New home buyers still borrowing to their limit

There was much joy among residential lenders in January as they celebrated droves of first home buyers returning to the residential property market.

First home buyers also appear unafraid of loading up with cheap debt – combining the carrot of the Government grant and lower interest rates to push the average first loan up 7 per cent for the quarter.

The latest Australian Bureau of Statistics figures, for the quarter ending November 2008, show the average first time home loan jumping $18,100 to $269,200.

This suggests that first home buyers are ‘stretching’ themselves and not necessarily reducing the amount required to borrow as rates fall.

In fact, first home buyers are taking a punt Australian official interest rates continuing to fall from 4.25 per cent, which seems likely in the short term with March and June 90 day bank bill futures contracts below three per cent.

This is reflected by the fact new mortgage borrowers remain heavily skewed towards variable lending, with only 2.5 per cent of the 49,383 mortgages financed in November having fixed rate terms.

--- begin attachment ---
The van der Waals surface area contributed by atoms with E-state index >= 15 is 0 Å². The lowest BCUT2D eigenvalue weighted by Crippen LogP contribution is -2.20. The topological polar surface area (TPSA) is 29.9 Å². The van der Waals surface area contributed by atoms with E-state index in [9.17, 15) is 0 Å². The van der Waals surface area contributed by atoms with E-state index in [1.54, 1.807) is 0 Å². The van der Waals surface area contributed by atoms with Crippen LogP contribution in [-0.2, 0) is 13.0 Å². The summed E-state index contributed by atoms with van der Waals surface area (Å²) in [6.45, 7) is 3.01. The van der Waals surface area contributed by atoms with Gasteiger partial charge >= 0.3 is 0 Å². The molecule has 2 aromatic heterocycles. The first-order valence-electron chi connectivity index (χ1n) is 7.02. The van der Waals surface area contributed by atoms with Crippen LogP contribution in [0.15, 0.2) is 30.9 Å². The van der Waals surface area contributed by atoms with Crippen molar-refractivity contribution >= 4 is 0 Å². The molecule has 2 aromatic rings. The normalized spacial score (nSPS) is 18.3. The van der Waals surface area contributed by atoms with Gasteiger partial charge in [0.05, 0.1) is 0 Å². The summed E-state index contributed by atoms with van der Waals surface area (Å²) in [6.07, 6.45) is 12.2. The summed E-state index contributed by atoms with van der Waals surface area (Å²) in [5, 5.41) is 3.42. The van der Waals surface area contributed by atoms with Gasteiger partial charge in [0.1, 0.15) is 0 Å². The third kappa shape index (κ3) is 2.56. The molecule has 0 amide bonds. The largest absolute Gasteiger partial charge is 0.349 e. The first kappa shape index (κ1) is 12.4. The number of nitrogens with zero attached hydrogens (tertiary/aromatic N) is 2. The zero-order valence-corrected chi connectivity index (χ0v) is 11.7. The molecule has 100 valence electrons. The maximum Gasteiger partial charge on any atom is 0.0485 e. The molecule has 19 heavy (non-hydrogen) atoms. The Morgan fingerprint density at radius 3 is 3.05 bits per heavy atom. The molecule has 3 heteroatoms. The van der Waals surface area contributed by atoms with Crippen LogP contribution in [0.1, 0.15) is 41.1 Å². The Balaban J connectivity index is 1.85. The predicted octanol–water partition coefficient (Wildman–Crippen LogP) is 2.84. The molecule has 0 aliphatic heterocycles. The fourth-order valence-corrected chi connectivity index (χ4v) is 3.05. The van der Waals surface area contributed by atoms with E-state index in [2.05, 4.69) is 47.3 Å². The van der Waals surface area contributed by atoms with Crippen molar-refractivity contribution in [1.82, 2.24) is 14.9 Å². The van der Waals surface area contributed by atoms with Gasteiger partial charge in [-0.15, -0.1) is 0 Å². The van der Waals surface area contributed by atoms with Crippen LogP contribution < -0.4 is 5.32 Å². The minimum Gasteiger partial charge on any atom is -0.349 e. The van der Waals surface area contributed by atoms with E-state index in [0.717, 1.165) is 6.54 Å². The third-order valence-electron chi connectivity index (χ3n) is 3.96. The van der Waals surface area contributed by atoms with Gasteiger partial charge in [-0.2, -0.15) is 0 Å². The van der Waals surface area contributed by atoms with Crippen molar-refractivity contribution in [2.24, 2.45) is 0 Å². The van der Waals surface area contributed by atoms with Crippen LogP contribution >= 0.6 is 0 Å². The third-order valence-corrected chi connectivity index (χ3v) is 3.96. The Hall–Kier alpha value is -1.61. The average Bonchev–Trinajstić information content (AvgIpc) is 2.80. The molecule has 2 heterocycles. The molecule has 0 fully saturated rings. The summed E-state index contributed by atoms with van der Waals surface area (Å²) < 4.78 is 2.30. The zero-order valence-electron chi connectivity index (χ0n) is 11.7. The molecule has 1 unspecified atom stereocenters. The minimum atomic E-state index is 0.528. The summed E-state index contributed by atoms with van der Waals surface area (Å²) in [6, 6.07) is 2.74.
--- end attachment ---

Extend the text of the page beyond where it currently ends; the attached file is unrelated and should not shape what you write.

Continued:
This is a dramatic turnaround from the 19.3 per cent fixed average for all loans financed during the 2008 financial year. The current fixed average for FY09 is 4.4 per cent.

Overall, new home purchases financed in November 2008 (the latest Australian Bureau of Statistics housing finance data) jumped 18 per cent to 11,665, month on month, as the falling interest rate environment and the government grant encouraged new entrants.

Existing property purchasers are placing less confidence in the market, with financed loans crashing 13 per cent in November to 37,718, leaving total loans financed for the month down three per cent to 49,383.